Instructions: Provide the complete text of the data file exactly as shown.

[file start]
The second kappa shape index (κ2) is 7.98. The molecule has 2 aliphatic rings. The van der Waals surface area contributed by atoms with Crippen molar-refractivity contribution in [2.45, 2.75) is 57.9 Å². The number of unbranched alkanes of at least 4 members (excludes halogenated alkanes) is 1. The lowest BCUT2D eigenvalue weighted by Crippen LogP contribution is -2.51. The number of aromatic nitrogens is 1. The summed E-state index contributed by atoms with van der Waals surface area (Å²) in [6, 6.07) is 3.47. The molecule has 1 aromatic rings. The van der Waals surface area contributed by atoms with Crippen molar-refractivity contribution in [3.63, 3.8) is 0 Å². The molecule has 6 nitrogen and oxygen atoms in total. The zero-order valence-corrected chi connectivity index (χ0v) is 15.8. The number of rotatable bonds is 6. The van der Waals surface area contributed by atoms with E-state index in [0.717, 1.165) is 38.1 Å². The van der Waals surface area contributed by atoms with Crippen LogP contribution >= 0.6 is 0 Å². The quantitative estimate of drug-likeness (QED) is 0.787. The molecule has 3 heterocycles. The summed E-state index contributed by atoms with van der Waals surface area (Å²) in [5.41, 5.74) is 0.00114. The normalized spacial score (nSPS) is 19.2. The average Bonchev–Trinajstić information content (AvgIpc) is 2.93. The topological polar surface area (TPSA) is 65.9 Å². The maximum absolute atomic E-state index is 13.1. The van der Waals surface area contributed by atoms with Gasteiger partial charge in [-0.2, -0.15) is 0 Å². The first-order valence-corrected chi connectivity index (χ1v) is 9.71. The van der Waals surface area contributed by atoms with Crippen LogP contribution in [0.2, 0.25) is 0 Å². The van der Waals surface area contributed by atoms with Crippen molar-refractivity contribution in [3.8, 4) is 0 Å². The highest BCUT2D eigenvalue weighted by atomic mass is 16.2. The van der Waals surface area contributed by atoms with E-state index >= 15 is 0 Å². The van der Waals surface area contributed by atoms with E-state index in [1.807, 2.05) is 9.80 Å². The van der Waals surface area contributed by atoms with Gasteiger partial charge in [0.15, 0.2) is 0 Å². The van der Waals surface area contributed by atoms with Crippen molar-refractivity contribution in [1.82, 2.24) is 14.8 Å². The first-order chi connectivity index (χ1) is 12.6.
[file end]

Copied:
The second kappa shape index (κ2) is 7.98. The molecule has 2 aliphatic rings. The van der Waals surface area contributed by atoms with Crippen molar-refractivity contribution in [2.45, 2.75) is 57.9 Å². The number of unbranched alkanes of at least 4 members (excludes halogenated alkanes) is 1. The lowest BCUT2D eigenvalue weighted by Crippen LogP contribution is -2.51. The number of aromatic nitrogens is 1. The summed E-state index contributed by atoms with van der Waals surface area (Å²) in [6, 6.07) is 3.47. The molecule has 1 aromatic rings. The van der Waals surface area contributed by atoms with Crippen molar-refractivity contribution in [3.63, 3.8) is 0 Å². The molecule has 6 nitrogen and oxygen atoms in total. The zero-order valence-corrected chi connectivity index (χ0v) is 15.8. The number of rotatable bonds is 6. The van der Waals surface area contributed by atoms with E-state index in [0.717, 1.165) is 38.1 Å². The van der Waals surface area contributed by atoms with Crippen LogP contribution >= 0.6 is 0 Å². The quantitative estimate of drug-likeness (QED) is 0.787. The molecule has 3 heterocycles. The summed E-state index contributed by atoms with van der Waals surface area (Å²) in [5.41, 5.74) is 0.00114. The normalized spacial score (nSPS) is 19.2. The average Bonchev–Trinajstić information content (AvgIpc) is 2.93. The topological polar surface area (TPSA) is 65.9 Å². The maximum absolute atomic E-state index is 13.1. The van der Waals surface area contributed by atoms with Gasteiger partial charge in [-0.2, -0.15) is 0 Å². The first-order valence-corrected chi connectivity index (χ1v) is 9.71. The van der Waals surface area contributed by atoms with Crippen LogP contribution in [0.2, 0.25) is 0 Å². The van der Waals surface area contributed by atoms with Crippen molar-refractivity contribution in [3.8, 4) is 0 Å². The highest BCUT2D eigenvalue weighted by atomic mass is 16.2. The van der Waals surface area contributed by atoms with E-state index >= 15 is 0 Å². The van der Waals surface area contributed by atoms with E-state index in [1.807, 2.05) is 9.80 Å². The van der Waals surface area contributed by atoms with Gasteiger partial charge in [0.15, 0.2) is 0 Å². The van der Waals surface area contributed by atoms with Crippen molar-refractivity contribution in [1.82, 2.24) is 14.8 Å². The first-order chi connectivity index (χ1) is 12.6.